Before I get into reviews, I just would like to note that we've crossed the halfway mark of SIFF, and most of the complaints I had last year have been resolved. Specifically, you don't have to sit through what feels like a two-hour pledge drive to get to the movie. The pre-movie experience feels streamlined and enjoyable now. I think SIFF should get some recognition for that. So: Good job, SIFF!


I know that a three-hour documentary about the relationship of technology to our self-image as a species is the hardest of hard sells, but All Watched Over by Machines of Loving Grace is absolutely worth your time. Adam Curtis's latest documentary—it aired in three parts on BBC—covers a whole lot of ground. The first part examines how Ayn Rand gave birth to the weird libertarian streak of Silicon Valley entrepreneurs, and it also serves as a scathing indictment of Bill Clinton as the unwitting father of the 2008 economic collapse. The second part examines the problem with viewing the world as a computer program, tackling the birth of ecology, the problem with our understanding of ecosystems, and why this faulty logic leads to serious problems in the real world. The third part is about the concept of the selfish gene and its relationship to colonialism in Africa.

This movie feels like sitting down to a Thanksgiving meal. It's packed with asides and concepts and digressions —about internet commenting, about fistulas in bison, about whether some suicides are more valiant than others—that would themselves make worthy subjects of their own documentaries. Watching all three episodes at once isn't the ideal viewing experience. I'd rather see them one evening at a time, and savor them as they come, but since several of Curtis's documentaries aren't available on DVD in the United States, you take what you can get.

At times, Machines can be too ambitious. The third chapter closes with a too-pat, unearned declaration that the glory days of human ambition are over, which is the same kind of good-old-days bloviating that Curtis gleefully attacks in other moments in the documentary. Unfortunately, it's the last moment of Machines, and it leaves you feeling slightly unfulfilled. But in a way, that's the greatest trick of them all—at the end of three hours, you're sitting there in the theater with the lights up, wondering to yourself, "Is that it?" (All Watched Over by Machines of Loving Grace screens tonight at the Harvard Exit at 7 pm.)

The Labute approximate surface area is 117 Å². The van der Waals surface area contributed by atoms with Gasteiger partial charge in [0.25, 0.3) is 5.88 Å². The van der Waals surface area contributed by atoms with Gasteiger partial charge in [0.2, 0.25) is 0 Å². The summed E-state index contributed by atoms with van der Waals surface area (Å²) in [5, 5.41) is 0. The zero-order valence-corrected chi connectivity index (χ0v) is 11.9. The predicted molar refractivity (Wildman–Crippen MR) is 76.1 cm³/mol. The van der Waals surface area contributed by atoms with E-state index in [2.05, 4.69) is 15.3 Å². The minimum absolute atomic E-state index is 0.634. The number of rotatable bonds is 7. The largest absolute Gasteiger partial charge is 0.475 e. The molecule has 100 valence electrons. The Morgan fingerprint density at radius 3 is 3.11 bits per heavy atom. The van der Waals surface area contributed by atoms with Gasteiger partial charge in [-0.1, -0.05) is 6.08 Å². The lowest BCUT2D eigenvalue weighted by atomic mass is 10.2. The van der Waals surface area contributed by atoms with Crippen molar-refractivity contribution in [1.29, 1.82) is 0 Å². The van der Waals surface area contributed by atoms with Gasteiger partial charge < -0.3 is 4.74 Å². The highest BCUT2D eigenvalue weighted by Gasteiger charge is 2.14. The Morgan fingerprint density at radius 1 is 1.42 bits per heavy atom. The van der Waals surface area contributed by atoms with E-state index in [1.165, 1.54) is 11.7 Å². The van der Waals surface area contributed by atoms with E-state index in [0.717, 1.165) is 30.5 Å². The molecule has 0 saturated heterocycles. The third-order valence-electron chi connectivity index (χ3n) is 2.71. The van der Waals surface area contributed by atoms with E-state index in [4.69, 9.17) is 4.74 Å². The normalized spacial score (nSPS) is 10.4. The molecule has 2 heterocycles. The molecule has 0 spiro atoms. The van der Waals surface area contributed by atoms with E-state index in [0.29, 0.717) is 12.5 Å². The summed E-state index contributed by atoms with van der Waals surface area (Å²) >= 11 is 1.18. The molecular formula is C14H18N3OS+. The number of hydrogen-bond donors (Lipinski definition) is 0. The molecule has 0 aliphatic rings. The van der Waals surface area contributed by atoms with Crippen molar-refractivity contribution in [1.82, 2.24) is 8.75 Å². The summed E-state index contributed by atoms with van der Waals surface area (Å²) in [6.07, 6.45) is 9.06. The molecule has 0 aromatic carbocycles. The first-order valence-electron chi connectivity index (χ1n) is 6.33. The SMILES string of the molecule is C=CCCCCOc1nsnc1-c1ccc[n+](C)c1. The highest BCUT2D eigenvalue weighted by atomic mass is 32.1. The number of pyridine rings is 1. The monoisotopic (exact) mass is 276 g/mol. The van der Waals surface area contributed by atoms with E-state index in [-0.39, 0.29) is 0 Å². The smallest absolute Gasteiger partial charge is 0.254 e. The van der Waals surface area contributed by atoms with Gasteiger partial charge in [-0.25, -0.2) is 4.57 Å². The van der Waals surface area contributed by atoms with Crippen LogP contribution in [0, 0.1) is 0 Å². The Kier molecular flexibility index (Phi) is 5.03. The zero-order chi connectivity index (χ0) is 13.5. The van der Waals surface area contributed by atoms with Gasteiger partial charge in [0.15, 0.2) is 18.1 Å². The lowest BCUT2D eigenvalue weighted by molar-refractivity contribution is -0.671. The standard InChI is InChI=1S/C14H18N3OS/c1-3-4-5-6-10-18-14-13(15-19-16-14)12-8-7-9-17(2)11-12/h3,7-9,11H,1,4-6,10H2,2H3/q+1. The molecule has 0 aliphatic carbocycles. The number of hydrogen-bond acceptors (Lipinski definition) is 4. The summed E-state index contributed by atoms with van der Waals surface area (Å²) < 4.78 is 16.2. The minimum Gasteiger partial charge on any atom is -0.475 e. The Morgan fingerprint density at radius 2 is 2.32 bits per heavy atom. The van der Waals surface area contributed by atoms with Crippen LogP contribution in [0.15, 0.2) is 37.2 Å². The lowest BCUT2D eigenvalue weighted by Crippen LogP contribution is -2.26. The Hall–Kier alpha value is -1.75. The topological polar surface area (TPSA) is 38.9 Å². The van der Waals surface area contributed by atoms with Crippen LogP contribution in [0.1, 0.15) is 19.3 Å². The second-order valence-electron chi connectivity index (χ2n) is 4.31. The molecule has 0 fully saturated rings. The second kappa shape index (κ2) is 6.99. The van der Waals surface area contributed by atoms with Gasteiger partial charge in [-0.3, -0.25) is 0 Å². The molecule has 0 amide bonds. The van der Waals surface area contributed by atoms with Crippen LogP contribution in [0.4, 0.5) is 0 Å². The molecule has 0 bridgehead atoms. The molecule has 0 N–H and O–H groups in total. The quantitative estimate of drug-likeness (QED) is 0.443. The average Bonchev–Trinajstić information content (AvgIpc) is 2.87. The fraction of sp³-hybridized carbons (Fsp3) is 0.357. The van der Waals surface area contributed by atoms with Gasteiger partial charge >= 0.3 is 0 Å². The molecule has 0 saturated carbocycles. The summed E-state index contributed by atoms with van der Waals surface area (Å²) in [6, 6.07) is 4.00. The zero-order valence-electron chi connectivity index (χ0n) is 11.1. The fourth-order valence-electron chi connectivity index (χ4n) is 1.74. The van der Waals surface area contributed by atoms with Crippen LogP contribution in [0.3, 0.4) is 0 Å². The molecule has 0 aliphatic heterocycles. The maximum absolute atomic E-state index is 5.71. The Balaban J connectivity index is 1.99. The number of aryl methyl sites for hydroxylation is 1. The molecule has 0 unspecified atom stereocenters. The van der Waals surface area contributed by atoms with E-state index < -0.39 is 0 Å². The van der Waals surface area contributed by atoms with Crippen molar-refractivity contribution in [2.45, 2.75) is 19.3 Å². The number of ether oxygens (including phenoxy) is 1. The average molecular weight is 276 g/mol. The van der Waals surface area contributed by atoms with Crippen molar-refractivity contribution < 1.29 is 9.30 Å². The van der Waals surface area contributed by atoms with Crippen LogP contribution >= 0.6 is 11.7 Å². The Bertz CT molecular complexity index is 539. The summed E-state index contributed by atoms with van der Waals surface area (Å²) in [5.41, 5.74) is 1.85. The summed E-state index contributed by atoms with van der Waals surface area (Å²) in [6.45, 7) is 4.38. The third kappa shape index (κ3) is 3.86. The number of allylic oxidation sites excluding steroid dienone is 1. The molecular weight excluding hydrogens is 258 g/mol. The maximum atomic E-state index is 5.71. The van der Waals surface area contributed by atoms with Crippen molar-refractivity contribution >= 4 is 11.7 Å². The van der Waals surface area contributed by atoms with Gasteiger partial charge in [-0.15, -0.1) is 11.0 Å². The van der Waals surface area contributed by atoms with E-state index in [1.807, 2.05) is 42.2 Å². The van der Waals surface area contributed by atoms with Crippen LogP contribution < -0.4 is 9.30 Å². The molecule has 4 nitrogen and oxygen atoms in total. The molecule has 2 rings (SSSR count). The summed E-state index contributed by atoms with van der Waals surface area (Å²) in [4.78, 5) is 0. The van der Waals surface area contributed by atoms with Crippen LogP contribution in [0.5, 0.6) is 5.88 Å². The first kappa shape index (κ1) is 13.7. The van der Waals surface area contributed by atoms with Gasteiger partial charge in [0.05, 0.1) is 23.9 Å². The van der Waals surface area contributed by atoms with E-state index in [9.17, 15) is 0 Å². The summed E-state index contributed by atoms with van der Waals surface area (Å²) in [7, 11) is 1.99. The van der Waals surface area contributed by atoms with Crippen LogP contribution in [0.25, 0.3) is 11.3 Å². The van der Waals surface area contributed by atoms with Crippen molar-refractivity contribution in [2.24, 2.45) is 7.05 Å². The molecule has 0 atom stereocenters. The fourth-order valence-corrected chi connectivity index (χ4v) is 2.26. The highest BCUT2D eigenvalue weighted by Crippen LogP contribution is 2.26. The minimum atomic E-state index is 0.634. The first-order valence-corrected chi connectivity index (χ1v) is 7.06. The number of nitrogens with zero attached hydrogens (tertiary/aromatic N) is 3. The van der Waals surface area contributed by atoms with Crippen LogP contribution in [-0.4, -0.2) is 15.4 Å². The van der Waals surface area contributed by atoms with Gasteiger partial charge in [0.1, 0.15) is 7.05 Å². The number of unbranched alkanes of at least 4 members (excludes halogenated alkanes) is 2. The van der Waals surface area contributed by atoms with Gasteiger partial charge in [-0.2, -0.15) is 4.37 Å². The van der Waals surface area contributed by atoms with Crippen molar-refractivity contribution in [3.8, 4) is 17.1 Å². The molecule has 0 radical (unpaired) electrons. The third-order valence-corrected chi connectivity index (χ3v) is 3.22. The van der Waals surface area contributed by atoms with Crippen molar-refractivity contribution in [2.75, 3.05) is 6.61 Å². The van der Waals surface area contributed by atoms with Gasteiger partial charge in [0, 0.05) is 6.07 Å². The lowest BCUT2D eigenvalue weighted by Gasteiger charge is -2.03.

How you feel about V/H/S hinges on three things: How you feel about horror movies, how you feel about found-footage, and how you feel about anthology films.

The framing story—a group of scofflaw youths invade a home in search of a valuable videotape—is pretty much standard framing story fare: A man in a room with a dead body and a stack of videotapes keeps shoving tapes into a VCR in search of the one he and his friends are looking for. Each of the tapes is a short found footage horror movie featuring young people who get into trouble and then die.

A few of the movies are terrible. Some of them are decent. None of them are exceptional. The worst, about a killer in the woods, features terrible acting—seriously, this is student-film level performance, here—but also shows off a great, scary special effect of a man who can't be recorded and comes across on tape like a walking smudge of static. The best one, about some men who happen into a ceremonial killing in a genuinely scary haunted house, ends too quickly. The rest all have some major flaw in logic or follow-through, though each one has something to recommend it.

In short, as I said: It's an anthology horror movie. If you like anthology movies because you feel like you get more bang for your buck, this could be just the thing for you. If you're the sort of person who freaks out at onscreen violence, you should stay far away. (V/H/S screens tonight at SIFF Cinema at the Uptown at 9:30.)